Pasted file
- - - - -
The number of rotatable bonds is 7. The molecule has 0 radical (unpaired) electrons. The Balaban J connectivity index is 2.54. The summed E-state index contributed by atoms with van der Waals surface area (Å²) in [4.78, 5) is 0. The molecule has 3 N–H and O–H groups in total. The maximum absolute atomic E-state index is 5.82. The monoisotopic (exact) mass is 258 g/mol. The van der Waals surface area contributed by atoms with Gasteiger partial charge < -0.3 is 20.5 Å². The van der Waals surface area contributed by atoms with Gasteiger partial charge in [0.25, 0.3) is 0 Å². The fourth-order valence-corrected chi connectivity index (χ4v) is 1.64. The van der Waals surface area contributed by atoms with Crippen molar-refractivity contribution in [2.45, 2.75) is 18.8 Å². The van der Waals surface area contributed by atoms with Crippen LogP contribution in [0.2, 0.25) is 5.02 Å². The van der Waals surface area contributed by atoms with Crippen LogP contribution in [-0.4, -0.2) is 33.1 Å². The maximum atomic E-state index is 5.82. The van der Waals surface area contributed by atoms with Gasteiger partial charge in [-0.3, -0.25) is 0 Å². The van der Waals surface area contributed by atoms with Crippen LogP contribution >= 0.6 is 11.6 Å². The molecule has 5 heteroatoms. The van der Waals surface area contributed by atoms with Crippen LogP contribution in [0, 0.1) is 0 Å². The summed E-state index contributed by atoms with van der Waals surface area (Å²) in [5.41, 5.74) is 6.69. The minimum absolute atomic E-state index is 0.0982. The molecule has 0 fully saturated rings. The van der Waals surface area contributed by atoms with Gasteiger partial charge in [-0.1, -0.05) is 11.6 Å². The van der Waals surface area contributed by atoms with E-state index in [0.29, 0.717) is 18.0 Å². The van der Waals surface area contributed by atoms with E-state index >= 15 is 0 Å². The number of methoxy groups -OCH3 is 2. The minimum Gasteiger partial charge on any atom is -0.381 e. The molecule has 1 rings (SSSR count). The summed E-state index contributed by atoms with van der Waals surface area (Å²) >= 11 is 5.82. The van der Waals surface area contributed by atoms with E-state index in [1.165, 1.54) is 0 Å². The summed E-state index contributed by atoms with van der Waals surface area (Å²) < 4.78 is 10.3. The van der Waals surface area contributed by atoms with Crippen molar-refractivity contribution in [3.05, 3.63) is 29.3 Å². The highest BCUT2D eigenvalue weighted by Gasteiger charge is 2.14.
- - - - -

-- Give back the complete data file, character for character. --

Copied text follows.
The number of rotatable bonds is 7. The molecule has 0 radical (unpaired) electrons. The Balaban J connectivity index is 2.54. The summed E-state index contributed by atoms with van der Waals surface area (Å²) in [4.78, 5) is 0. The molecule has 3 N–H and O–H groups in total. The maximum absolute atomic E-state index is 5.82. The monoisotopic (exact) mass is 258 g/mol. The van der Waals surface area contributed by atoms with Gasteiger partial charge < -0.3 is 20.5 Å². The van der Waals surface area contributed by atoms with Gasteiger partial charge in [0.25, 0.3) is 0 Å². The fourth-order valence-corrected chi connectivity index (χ4v) is 1.64. The van der Waals surface area contributed by atoms with Crippen molar-refractivity contribution in [2.45, 2.75) is 18.8 Å². The van der Waals surface area contributed by atoms with Crippen LogP contribution in [0.2, 0.25) is 5.02 Å². The van der Waals surface area contributed by atoms with Crippen LogP contribution in [-0.4, -0.2) is 33.1 Å². The maximum atomic E-state index is 5.82. The van der Waals surface area contributed by atoms with Gasteiger partial charge in [-0.3, -0.25) is 0 Å². The van der Waals surface area contributed by atoms with Crippen LogP contribution >= 0.6 is 11.6 Å². The molecule has 5 heteroatoms. The van der Waals surface area contributed by atoms with Crippen LogP contribution in [0, 0.1) is 0 Å². The summed E-state index contributed by atoms with van der Waals surface area (Å²) in [5.41, 5.74) is 6.69. The minimum absolute atomic E-state index is 0.0982. The molecule has 0 fully saturated rings. The van der Waals surface area contributed by atoms with Gasteiger partial charge in [-0.1, -0.05) is 11.6 Å². The van der Waals surface area contributed by atoms with E-state index in [0.29, 0.717) is 18.0 Å². The van der Waals surface area contributed by atoms with E-state index >= 15 is 0 Å². The number of methoxy groups -OCH3 is 2. The minimum Gasteiger partial charge on any atom is -0.381 e. The molecule has 1 rings (SSSR count). The summed E-state index contributed by atoms with van der Waals surface area (Å²) >= 11 is 5.82. The van der Waals surface area contributed by atoms with E-state index in [1.165, 1.54) is 0 Å². The summed E-state index contributed by atoms with van der Waals surface area (Å²) < 4.78 is 10.3. The van der Waals surface area contributed by atoms with Crippen molar-refractivity contribution in [3.05, 3.63) is 29.3 Å². The highest BCUT2D eigenvalue weighted by Gasteiger charge is 2.14.